Lara Jean, who used to live in a fantasy, becomes the heroine of her own story by taking control of her emotions. After losing her mother, Lara Jean maintains a tight-knit circle of friends and family, and only really lives when she escapes into rom-coms and romance novels, but her all-for-show relationship with Kavinsky forces her to confront her feelings. Initially, Lara Jean begins retreating from the relationship “because if it wasn’t real, then I didn’t lose anyone,” but when she and Kavinsky have their first big fight, she realizes that hurt shouldn’t derail her ability to get close to new people. Their breakup forces her to confront the one thing she fears most—driving—and it also pushes her to finally express her feelings without fear of rejection.
Lara Jean doesn’t wait for Kavinsky to come crawling back to her. Instead, she drives her own chariot, as scary as it is, to win back the boy she loves. She doesn’t need a savior. She saves herself. Instead of being a supporting character who progresses the white protagonist’s storyline or being the token Asian character, Condor got to be the romantic lead in a movie where stereotypes are dispelled. Isn’t that a win worth celebrating, no matter who Lara Jean ends up dating? I recently interviewed John Cho for The Nerds of Color about when we’d see more Asian onscreen representation, and he said “We [as Asians] don’t dream big enough. We sort of feel that ceiling. So, our dreams go right before the ceiling—to the sprinklers. And, we don’t think above it.”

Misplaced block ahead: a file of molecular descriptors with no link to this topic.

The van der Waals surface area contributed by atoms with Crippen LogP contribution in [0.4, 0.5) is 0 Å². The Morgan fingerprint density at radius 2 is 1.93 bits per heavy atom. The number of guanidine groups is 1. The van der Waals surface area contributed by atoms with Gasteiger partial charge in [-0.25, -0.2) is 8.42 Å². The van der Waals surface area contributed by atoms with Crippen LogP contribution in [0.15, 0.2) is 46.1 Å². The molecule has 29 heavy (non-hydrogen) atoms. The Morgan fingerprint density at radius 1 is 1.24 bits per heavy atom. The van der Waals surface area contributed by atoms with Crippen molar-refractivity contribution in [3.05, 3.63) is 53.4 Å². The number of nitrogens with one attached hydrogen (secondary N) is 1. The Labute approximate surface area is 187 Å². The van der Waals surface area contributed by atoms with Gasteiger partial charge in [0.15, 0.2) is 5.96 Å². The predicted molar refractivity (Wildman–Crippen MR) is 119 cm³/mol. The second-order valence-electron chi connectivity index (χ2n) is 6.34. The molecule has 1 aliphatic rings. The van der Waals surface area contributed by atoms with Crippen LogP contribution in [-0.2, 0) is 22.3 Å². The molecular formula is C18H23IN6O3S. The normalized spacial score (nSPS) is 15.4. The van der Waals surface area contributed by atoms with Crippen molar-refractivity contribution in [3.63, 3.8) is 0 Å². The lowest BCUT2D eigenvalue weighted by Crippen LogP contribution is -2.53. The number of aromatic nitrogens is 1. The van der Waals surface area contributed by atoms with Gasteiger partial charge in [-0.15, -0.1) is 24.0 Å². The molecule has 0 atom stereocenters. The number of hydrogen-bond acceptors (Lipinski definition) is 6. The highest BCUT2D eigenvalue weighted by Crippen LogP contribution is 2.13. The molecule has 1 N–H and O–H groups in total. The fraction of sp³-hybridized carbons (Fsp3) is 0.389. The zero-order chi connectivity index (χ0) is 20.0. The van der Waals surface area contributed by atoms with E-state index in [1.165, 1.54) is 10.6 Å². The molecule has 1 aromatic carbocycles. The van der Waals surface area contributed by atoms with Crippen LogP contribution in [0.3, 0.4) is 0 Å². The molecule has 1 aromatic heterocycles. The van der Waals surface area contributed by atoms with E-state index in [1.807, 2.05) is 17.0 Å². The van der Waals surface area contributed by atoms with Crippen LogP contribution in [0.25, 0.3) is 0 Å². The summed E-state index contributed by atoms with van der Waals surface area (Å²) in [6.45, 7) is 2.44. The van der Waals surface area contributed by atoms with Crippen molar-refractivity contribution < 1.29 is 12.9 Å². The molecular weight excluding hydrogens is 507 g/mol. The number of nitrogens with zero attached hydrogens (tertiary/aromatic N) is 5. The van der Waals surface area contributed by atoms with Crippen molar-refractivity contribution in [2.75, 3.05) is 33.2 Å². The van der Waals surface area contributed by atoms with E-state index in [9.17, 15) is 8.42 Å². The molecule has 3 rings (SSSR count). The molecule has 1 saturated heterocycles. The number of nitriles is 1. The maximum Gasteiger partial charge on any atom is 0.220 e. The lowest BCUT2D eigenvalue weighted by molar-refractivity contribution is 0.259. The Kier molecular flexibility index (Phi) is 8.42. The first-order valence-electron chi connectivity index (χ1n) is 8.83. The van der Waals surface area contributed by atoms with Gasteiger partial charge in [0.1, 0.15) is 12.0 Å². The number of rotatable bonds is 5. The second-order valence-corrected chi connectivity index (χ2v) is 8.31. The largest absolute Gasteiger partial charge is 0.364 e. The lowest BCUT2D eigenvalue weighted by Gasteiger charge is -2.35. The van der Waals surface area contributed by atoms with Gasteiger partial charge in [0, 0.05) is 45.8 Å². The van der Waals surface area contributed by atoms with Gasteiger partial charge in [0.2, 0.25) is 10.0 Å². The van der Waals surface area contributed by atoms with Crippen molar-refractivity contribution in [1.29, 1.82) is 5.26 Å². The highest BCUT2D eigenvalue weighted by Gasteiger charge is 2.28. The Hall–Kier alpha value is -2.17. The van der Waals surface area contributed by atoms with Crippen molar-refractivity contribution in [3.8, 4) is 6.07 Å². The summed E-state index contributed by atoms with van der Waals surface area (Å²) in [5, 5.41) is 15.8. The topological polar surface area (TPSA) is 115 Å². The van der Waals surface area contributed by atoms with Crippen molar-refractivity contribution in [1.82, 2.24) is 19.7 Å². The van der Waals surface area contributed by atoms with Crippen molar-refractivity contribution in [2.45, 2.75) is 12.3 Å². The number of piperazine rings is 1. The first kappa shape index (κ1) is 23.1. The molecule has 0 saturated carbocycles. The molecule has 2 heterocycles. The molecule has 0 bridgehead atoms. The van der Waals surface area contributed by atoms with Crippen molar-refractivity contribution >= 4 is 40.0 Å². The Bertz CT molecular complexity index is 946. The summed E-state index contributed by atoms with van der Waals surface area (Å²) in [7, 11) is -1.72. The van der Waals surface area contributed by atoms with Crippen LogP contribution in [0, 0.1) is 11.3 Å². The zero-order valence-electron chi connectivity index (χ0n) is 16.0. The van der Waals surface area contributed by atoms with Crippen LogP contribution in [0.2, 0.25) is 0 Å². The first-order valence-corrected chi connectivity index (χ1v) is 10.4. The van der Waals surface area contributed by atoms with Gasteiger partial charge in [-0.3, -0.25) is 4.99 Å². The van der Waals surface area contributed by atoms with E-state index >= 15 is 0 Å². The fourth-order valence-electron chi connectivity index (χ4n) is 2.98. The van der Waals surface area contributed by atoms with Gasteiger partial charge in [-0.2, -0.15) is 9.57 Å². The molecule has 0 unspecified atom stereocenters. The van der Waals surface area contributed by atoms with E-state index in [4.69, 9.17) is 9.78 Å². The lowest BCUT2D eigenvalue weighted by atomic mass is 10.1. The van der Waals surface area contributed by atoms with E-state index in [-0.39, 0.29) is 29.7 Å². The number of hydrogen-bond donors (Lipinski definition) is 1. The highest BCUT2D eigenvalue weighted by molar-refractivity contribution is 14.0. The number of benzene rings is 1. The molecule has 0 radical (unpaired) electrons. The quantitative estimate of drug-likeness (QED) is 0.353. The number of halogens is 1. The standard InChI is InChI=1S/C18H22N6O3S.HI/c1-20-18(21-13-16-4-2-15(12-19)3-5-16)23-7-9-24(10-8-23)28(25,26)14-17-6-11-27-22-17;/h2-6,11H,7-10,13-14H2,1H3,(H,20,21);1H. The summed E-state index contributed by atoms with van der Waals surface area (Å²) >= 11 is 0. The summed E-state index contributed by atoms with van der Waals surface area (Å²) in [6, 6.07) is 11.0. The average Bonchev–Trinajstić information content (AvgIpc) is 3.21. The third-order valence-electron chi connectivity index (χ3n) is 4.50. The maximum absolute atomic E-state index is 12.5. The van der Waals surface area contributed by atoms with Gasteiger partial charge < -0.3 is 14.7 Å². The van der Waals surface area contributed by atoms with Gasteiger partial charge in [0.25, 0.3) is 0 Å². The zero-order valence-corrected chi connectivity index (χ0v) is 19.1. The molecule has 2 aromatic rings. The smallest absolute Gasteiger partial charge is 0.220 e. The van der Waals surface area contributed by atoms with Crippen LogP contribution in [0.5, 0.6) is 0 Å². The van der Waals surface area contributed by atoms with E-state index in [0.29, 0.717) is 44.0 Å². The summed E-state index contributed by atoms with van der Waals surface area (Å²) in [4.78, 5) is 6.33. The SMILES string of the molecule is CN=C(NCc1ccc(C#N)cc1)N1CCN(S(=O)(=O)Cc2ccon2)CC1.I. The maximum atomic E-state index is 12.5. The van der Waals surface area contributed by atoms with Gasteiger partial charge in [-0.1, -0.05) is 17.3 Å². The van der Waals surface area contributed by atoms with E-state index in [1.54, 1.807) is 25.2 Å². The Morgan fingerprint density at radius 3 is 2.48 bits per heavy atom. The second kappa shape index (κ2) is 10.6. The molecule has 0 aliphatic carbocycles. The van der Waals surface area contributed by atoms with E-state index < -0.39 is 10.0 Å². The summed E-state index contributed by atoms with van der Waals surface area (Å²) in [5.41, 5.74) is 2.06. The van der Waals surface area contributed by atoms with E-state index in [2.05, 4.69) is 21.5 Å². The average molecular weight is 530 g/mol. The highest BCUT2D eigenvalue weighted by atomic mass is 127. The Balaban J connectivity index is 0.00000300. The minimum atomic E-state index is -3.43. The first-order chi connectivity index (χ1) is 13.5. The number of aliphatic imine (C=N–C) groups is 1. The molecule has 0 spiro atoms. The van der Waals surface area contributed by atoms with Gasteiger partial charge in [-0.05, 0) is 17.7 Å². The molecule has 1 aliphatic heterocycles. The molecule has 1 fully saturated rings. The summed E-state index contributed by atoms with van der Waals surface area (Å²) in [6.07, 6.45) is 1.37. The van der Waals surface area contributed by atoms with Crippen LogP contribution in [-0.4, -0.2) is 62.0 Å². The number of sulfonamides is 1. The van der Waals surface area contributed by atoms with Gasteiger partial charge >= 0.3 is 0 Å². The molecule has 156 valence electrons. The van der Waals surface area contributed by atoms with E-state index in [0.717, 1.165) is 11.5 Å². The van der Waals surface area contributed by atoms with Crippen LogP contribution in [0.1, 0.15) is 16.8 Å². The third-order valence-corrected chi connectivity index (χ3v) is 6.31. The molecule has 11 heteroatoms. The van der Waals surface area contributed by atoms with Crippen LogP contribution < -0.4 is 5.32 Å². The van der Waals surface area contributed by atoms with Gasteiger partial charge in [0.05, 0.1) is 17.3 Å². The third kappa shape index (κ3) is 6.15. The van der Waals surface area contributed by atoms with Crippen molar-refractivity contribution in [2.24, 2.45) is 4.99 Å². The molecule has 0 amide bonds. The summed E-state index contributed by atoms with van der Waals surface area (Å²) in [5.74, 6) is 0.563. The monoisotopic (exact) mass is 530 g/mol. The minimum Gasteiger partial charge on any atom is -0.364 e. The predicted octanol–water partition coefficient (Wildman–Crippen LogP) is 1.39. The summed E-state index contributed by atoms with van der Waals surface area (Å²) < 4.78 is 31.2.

It has been so rare to see Asian or Asian American actors lead major Hollywood stories, especially rom-coms, but a new generation of movies is now following Cho’s advice and dreaming bigger with more diverse love stories. Now, thanks to films like To All The Boys I’ve Loved Before, The Edge of Seventeen, and Running from Grace, Asian American teenagers can see dimensional versions of themselves onscreen who are worthy of falling in love, no matter who they end up with.